Liam Smith and Chris Eubank Jr are set to run it back on Saturday in Manchester, England, seven months after Smith upset Eubank with a fourth round TKO that came with some controversy.
It’s all been talked about plenty enough by now, and more or less, the fighters seem to accept that what happened happened, and now on Saturday they reopen the case in the ring.
So who wins?
Scott Christ (74-29)
This is the trainer that’s going to make Chris Eubank Jr, 33, an elite fighter. And in just two weeks!
Liam Smith is a better fighter than Eubank. He’s smarter, craftier, and while Eubank has the physical attributes on his side, Smith has the superior skills. I can’t really hear these arguments that Eubank is taking some hit fighting at 160 instead of 168; he hasn’t fought at 168 since Feb. 2019. Only six of his fights have been at 168. And he didn’t look like something wildly different at 168 than he does at 160.
Eubank is the fighter he is, and so is the 35-year-old Smith. They are not going to be something you don’t expect. If Eubank can land big power shots and use his explosiveness, sure, he can win. And I expect him to rally late and empty the tank. But he won’t quite get there. He’ll think he deserved the win, but Smith gets the nod again, this time over the distance. Smith UD-12
Wil Esco (82-21)
This is an interesting rematch that I’ve really gone back and forth on. On the one hand, I do think Eubank has the tools to outpoint someone like Liam Smith, but on the other hand I’m not exactly sure he has the discipline to fight smart all the way through. I also don’t think Eubank’s legs and defense are good enough to keep this fight on the outside for the duration, which would better suit him.
Despite the banter between the two, I’ve been trying to read between the lines. Eubank has teased he might rumble more with Smith this time around, but he’s also said he doesn’t really feel he needs to change his approach because it was working up until he got caught. Out of everything I’ve heard from Eubank, the one thing that stood out to me is that he mentioned he can’t be as careless as he was before.
And because I think Eubank is sort of set in the style he’s displayed of late, I think he comes in with the same sort of game plan and deliberately plays it more cautiously. I see him piling up points in the early going, and then having to really fight by the mid-point which will provide Smith with the opportunities he’s looking for. I suspect Eubank will have to survive some scary moments and bite down, but I just have a hunch he’ll make it to the finish line this time to squeak out a points win. Eubank MD-12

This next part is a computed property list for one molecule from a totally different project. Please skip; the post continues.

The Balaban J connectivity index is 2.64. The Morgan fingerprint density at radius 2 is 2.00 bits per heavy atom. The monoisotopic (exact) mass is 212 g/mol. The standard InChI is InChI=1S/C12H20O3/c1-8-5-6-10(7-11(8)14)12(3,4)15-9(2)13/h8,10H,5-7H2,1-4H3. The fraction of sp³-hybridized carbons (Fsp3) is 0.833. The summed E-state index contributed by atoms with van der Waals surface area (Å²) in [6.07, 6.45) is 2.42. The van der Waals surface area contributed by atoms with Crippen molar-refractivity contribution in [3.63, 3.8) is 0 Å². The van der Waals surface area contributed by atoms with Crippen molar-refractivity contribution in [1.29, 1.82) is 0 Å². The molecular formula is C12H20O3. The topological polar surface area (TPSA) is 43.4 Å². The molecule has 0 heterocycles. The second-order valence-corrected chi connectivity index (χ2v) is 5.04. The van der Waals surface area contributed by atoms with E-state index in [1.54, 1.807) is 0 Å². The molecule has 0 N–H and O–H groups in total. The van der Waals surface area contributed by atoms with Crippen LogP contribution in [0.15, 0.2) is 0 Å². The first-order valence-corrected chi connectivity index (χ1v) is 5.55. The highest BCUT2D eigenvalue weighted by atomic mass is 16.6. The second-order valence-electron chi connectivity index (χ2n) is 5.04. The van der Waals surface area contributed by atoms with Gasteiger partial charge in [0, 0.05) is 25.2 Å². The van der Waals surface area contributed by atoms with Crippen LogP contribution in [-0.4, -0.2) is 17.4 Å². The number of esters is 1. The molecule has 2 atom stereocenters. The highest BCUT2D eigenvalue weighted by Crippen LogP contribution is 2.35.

John Hansen (73-30)
Seven months ago, I was the only guy here who picked Liam Smith to win. This time, I can’t get past the unspecified “old injury” that moved this fight from June to July and now to this September date. We’ll have to see if I’m just reading too much into it, and Smith was already dealing with whatever it is when he won the initial fight.
Even if all is fine and dandy, Chris Eubank still has all the physical advantages that made him the nearly universal staff pick in January. He’s also getting his first rematch against an opponent that’s beaten him, and I’m curious to see how that influences his strategy on Saturday. Eubank has repeatedly demonstrated that no one can really tell him anything, but maybe he’ll have convinced himself of some things that turn the rematch in his favor.
Things can’t go much better for Liam Smith than the way they went back in January. They can hardly go worse for Eubank, but he’s the one with the size and underutilized talent to redefine the fight to his benefit. Even if Smith is at full strength, which I’m not sure is the case, everything that made Eubank the favorite last time still applies. I think the shock of that loss may have shaken him up enough to make changes, and that likely swings the outcome. Eubank UD-12
Patrick Stumberg (79-24)
My fundamental assumptions going into the first fight were that:
- Liam Smith wouldn’t be able to consistently get inside on Eubank thanks to the latter’s size, speed, and engine.
- On the rare occasions he did get inside, he wouldn’t be able to hurt Eubank.
Those felt justifiable, especially the latter. Hell, Eubank charged after George Groves like “Saint” was his father’s approval, so I couldn’t imagine a 154 lb attrition specialist putting a dent in him.
Both proved incorrect. Smith didn’t dominate the first few rounds, but he did keep Eubank on the back foot and land some solid blows. Smith keeping pace when both were still fresh, combined with Eubank’s recent tendency to take his foot off the gas, suggest things would have gone poorly for Eubank even if he’d stayed on his feet.
While I do think Eubank has the tools to adjust and win, switching trainers less than a month from fight night makes me question whether he can formulate and execute a new strategy. I like Smith’s more focused approach to once again overcome Eubank’s physical superiority, but via accumulation rather than explosive mauling this time. Smith TKO-10